The purpose of this secondary fermentation is to fill the barrels with dozens and dozens of organic acids that will slowly oxidize in to more complex congeners as the years roll by.  Same purpose that Pepper and others who supposedly fermented spontaneously had in mind.

 

I have to re-read what you've posted again.  Maybe I missed something.  This is all my opinion, of course. 

 

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Gillman

Thanks Todd, good to speak with you again. The thing is there are so many sources saying the same thing, from Harrison Hall's books (1813-1818) to the Internal Revenue's 1912 summary of distilling techniques which was evidently written by a technical expert  (of the day) and isn't therefore subject to advertising boosterism as some ads might be.  Why too would they invent a story like this? If they only got results from yeasting-back, I'd think they would claim that, but the 1912 document mentions yeasting back as separate from natural fermentation. Is it possible some of the wild yeasts were "turbo" or very active yeasts, I don't know.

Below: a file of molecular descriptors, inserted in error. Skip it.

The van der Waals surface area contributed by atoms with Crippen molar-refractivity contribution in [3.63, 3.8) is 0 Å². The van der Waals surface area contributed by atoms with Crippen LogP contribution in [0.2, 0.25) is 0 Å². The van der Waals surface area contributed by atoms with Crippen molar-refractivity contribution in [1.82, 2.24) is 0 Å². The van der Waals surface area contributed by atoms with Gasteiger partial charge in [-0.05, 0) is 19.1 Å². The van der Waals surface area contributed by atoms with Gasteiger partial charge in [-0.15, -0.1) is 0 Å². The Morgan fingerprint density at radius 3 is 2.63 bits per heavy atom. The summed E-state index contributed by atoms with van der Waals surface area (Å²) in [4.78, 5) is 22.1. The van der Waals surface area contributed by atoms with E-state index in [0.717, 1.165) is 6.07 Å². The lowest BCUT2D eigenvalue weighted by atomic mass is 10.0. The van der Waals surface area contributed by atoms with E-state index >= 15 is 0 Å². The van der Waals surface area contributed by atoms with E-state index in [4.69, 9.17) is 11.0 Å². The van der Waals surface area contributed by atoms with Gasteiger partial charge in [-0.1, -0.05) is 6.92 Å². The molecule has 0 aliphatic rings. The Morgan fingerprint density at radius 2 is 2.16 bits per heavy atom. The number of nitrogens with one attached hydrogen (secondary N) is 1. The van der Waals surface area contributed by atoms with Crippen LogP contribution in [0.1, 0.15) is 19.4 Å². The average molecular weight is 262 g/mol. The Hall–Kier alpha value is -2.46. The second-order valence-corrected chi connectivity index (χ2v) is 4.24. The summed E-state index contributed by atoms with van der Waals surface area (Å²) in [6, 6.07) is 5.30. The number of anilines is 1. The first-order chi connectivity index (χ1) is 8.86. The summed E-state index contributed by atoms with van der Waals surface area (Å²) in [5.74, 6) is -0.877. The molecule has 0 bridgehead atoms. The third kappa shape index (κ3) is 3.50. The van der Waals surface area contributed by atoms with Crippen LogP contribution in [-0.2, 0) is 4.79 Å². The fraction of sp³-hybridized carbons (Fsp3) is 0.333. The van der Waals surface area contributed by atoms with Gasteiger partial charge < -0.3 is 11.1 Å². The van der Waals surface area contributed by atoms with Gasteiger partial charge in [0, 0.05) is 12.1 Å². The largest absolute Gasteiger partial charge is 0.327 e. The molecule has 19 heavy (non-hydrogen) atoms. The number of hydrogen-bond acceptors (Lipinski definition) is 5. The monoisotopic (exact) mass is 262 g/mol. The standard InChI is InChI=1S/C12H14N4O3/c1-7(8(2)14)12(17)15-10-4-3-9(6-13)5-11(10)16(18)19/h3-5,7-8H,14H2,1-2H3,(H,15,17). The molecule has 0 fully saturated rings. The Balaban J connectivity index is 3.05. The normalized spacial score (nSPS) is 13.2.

Anyway, appreciate your remarks.

 

Gary

Edited by Gillman

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Leopold
33 minutes ago, Gillman said:

Thanks Todd, good to speak with you again. The thing is there are so many sources saying the same thing, from Harrison Hall's books (1813-1818) to the Internal Revenue's 1912 summary of distilling techniques which was evidently written by a technical expert  (of the day) and isn't therefore subject to advertising boosterism as some ads might be.  Why too would they invent a story like this? If they only got results from yeasting-back, I'd think they would claim that, but the 1912 document mentions yeasting back as separate from natural fermentation. Is it possible some of the wild yeasts were "turbo" or very active yeasts